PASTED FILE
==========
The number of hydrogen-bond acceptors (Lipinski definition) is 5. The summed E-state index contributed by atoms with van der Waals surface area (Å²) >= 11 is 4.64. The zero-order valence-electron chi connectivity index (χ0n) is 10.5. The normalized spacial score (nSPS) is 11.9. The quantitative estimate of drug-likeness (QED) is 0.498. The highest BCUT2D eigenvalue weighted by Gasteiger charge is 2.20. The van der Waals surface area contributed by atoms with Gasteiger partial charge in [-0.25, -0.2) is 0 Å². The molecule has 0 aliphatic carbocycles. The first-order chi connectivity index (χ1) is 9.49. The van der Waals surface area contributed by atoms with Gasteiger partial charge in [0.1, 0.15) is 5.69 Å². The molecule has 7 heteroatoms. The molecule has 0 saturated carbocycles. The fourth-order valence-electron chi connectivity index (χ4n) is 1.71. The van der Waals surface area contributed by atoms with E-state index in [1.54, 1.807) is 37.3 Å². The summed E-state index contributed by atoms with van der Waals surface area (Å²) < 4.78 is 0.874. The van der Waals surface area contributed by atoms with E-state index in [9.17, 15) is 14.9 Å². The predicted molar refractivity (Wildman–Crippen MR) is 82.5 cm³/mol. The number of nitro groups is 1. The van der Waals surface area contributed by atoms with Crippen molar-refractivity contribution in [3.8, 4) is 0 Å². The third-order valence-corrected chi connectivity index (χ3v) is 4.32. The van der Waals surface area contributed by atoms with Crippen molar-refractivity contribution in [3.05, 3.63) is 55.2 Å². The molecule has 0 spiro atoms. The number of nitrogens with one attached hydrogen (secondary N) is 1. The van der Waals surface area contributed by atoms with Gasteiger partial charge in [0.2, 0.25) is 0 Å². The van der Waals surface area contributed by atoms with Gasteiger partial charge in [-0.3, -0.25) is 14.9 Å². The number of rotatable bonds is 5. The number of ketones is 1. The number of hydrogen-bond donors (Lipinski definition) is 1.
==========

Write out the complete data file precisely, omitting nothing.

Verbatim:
The number of hydrogen-bond acceptors (Lipinski definition) is 5. The summed E-state index contributed by atoms with van der Waals surface area (Å²) >= 11 is 4.64. The zero-order valence-electron chi connectivity index (χ0n) is 10.5. The normalized spacial score (nSPS) is 11.9. The quantitative estimate of drug-likeness (QED) is 0.498. The highest BCUT2D eigenvalue weighted by Gasteiger charge is 2.20. The van der Waals surface area contributed by atoms with Gasteiger partial charge in [-0.25, -0.2) is 0 Å². The molecule has 0 aliphatic carbocycles. The first-order chi connectivity index (χ1) is 9.49. The van der Waals surface area contributed by atoms with Gasteiger partial charge in [0.1, 0.15) is 5.69 Å². The molecule has 7 heteroatoms. The molecule has 0 saturated carbocycles. The fourth-order valence-electron chi connectivity index (χ4n) is 1.71. The van der Waals surface area contributed by atoms with E-state index in [1.54, 1.807) is 37.3 Å². The summed E-state index contributed by atoms with van der Waals surface area (Å²) < 4.78 is 0.874. The van der Waals surface area contributed by atoms with E-state index in [9.17, 15) is 14.9 Å². The predicted molar refractivity (Wildman–Crippen MR) is 82.5 cm³/mol. The number of nitro groups is 1. The van der Waals surface area contributed by atoms with Crippen molar-refractivity contribution in [3.8, 4) is 0 Å². The third-order valence-corrected chi connectivity index (χ3v) is 4.32. The van der Waals surface area contributed by atoms with Crippen molar-refractivity contribution in [3.05, 3.63) is 55.2 Å². The molecule has 0 spiro atoms. The number of nitrogens with one attached hydrogen (secondary N) is 1. The van der Waals surface area contributed by atoms with Gasteiger partial charge in [0.2, 0.25) is 0 Å². The van der Waals surface area contributed by atoms with Gasteiger partial charge in [-0.3, -0.25) is 14.9 Å². The number of rotatable bonds is 5. The number of ketones is 1. The number of hydrogen-bond donors (Lipinski definition) is 1.